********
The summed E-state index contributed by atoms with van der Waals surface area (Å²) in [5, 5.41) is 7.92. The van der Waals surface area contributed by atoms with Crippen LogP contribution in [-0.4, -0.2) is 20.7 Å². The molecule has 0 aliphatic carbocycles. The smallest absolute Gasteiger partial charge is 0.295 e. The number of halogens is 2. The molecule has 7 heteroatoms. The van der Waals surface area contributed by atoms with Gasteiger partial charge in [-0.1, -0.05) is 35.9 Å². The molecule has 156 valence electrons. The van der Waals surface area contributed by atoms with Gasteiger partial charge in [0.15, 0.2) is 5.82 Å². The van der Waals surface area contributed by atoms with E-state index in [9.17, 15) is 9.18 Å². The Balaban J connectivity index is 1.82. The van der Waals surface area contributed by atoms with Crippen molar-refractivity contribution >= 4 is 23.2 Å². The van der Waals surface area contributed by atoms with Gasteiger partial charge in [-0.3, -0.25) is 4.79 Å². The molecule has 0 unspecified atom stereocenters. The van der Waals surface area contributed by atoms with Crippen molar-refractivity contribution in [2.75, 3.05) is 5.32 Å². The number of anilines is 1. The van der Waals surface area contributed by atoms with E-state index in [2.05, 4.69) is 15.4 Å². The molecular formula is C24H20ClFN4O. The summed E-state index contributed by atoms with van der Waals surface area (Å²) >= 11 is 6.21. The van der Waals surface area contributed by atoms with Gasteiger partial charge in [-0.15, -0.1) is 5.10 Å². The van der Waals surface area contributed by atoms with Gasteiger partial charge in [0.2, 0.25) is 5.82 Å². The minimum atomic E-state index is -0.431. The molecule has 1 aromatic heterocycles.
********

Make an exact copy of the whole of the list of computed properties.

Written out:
The summed E-state index contributed by atoms with van der Waals surface area (Å²) in [5, 5.41) is 7.92. The van der Waals surface area contributed by atoms with Crippen LogP contribution in [-0.4, -0.2) is 20.7 Å². The molecule has 0 aliphatic carbocycles. The smallest absolute Gasteiger partial charge is 0.295 e. The number of halogens is 2. The molecule has 7 heteroatoms. The van der Waals surface area contributed by atoms with Gasteiger partial charge in [-0.1, -0.05) is 35.9 Å². The molecule has 156 valence electrons. The van der Waals surface area contributed by atoms with Gasteiger partial charge in [0.15, 0.2) is 5.82 Å². The van der Waals surface area contributed by atoms with E-state index in [9.17, 15) is 9.18 Å². The Balaban J connectivity index is 1.82. The van der Waals surface area contributed by atoms with Crippen molar-refractivity contribution >= 4 is 23.2 Å². The van der Waals surface area contributed by atoms with Gasteiger partial charge in [-0.3, -0.25) is 4.79 Å². The molecule has 0 unspecified atom stereocenters. The van der Waals surface area contributed by atoms with Crippen molar-refractivity contribution in [2.75, 3.05) is 5.32 Å². The number of anilines is 1. The van der Waals surface area contributed by atoms with E-state index in [2.05, 4.69) is 15.4 Å². The molecular formula is C24H20ClFN4O. The summed E-state index contributed by atoms with van der Waals surface area (Å²) >= 11 is 6.21. The van der Waals surface area contributed by atoms with Gasteiger partial charge in [-0.15, -0.1) is 5.10 Å². The van der Waals surface area contributed by atoms with Gasteiger partial charge in [0.2, 0.25) is 5.82 Å². The minimum atomic E-state index is -0.431. The molecule has 1 aromatic heterocycles.